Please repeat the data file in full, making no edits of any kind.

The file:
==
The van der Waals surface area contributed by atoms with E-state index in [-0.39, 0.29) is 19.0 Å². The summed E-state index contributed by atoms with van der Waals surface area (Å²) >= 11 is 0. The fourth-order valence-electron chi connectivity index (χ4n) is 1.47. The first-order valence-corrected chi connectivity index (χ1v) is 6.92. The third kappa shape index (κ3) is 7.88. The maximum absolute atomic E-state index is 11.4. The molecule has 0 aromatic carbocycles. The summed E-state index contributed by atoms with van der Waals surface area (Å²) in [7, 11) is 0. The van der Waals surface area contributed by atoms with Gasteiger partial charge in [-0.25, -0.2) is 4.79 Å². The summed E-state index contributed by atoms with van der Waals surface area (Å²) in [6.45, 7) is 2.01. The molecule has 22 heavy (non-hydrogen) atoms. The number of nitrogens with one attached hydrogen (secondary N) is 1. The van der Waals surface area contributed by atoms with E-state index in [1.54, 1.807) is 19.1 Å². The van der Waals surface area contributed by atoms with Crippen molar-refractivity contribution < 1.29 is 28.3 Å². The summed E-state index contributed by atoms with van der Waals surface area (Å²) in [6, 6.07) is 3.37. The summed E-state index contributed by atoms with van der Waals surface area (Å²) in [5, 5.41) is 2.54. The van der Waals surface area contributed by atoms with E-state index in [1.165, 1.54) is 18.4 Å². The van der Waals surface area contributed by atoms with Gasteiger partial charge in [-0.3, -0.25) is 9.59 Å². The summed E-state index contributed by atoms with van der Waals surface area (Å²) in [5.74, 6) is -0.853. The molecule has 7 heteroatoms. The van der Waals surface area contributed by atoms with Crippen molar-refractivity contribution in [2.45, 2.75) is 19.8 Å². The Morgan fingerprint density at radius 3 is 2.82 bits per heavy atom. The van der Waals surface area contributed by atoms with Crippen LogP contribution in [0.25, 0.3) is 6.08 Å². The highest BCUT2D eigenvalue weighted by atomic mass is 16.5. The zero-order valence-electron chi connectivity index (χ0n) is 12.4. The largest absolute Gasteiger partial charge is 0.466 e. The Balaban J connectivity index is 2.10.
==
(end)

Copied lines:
The van der Waals surface area contributed by atoms with E-state index in [-0.39, 0.29) is 19.0 Å². The summed E-state index contributed by atoms with van der Waals surface area (Å²) >= 11 is 0. The fourth-order valence-electron chi connectivity index (χ4n) is 1.47. The first-order valence-corrected chi connectivity index (χ1v) is 6.92. The third kappa shape index (κ3) is 7.88. The maximum absolute atomic E-state index is 11.4. The molecule has 0 aromatic carbocycles. The summed E-state index contributed by atoms with van der Waals surface area (Å²) in [7, 11) is 0. The van der Waals surface area contributed by atoms with Gasteiger partial charge in [-0.25, -0.2) is 4.79 Å². The summed E-state index contributed by atoms with van der Waals surface area (Å²) in [6.45, 7) is 2.01. The molecule has 22 heavy (non-hydrogen) atoms. The number of nitrogens with one attached hydrogen (secondary N) is 1. The van der Waals surface area contributed by atoms with E-state index in [1.54, 1.807) is 19.1 Å². The van der Waals surface area contributed by atoms with Crippen molar-refractivity contribution < 1.29 is 28.3 Å². The summed E-state index contributed by atoms with van der Waals surface area (Å²) in [6, 6.07) is 3.37. The summed E-state index contributed by atoms with van der Waals surface area (Å²) in [5, 5.41) is 2.54. The van der Waals surface area contributed by atoms with E-state index in [1.165, 1.54) is 18.4 Å². The van der Waals surface area contributed by atoms with Gasteiger partial charge in [-0.3, -0.25) is 9.59 Å². The summed E-state index contributed by atoms with van der Waals surface area (Å²) in [5.74, 6) is -0.853. The molecule has 7 heteroatoms. The van der Waals surface area contributed by atoms with Crippen molar-refractivity contribution in [2.45, 2.75) is 19.8 Å². The Morgan fingerprint density at radius 3 is 2.82 bits per heavy atom. The van der Waals surface area contributed by atoms with Crippen LogP contribution in [0.25, 0.3) is 6.08 Å². The highest BCUT2D eigenvalue weighted by atomic mass is 16.5. The zero-order valence-electron chi connectivity index (χ0n) is 12.4. The largest absolute Gasteiger partial charge is 0.466 e. The Balaban J connectivity index is 2.10.